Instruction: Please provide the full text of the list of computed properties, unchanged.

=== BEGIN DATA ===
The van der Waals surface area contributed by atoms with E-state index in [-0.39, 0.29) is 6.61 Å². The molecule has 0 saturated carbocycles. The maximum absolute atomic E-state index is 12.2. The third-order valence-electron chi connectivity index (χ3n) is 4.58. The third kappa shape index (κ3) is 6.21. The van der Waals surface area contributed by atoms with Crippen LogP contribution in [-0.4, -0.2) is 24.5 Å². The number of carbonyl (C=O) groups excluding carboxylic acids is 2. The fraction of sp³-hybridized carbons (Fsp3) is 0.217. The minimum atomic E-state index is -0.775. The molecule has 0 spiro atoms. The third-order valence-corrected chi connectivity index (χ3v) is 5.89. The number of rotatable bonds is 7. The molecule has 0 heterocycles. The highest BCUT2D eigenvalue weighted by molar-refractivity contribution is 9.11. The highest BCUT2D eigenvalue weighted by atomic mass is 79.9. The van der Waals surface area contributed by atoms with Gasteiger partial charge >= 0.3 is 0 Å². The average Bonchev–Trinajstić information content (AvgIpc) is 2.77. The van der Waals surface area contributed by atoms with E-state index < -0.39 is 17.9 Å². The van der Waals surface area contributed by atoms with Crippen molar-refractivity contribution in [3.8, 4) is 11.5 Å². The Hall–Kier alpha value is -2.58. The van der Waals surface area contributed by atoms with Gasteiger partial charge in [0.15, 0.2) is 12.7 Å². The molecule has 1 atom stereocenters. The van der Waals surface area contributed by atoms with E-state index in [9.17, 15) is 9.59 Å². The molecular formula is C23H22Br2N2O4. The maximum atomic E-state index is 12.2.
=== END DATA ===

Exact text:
The van der Waals surface area contributed by atoms with E-state index in [-0.39, 0.29) is 6.61 Å². The molecule has 0 saturated carbocycles. The maximum absolute atomic E-state index is 12.2. The third-order valence-electron chi connectivity index (χ3n) is 4.58. The third kappa shape index (κ3) is 6.21. The van der Waals surface area contributed by atoms with Crippen LogP contribution in [-0.4, -0.2) is 24.5 Å². The number of carbonyl (C=O) groups excluding carboxylic acids is 2. The fraction of sp³-hybridized carbons (Fsp3) is 0.217. The minimum atomic E-state index is -0.775. The molecule has 0 spiro atoms. The third-order valence-corrected chi connectivity index (χ3v) is 5.89. The number of rotatable bonds is 7. The molecule has 0 heterocycles. The highest BCUT2D eigenvalue weighted by molar-refractivity contribution is 9.11. The highest BCUT2D eigenvalue weighted by atomic mass is 79.9. The van der Waals surface area contributed by atoms with Gasteiger partial charge >= 0.3 is 0 Å². The average Bonchev–Trinajstić information content (AvgIpc) is 2.77. The van der Waals surface area contributed by atoms with E-state index < -0.39 is 17.9 Å². The van der Waals surface area contributed by atoms with Crippen molar-refractivity contribution in [3.8, 4) is 11.5 Å². The Hall–Kier alpha value is -2.58. The van der Waals surface area contributed by atoms with Gasteiger partial charge in [0.15, 0.2) is 12.7 Å². The molecule has 1 atom stereocenters. The van der Waals surface area contributed by atoms with E-state index in [9.17, 15) is 9.59 Å². The molecular formula is C23H22Br2N2O4. The maximum atomic E-state index is 12.2.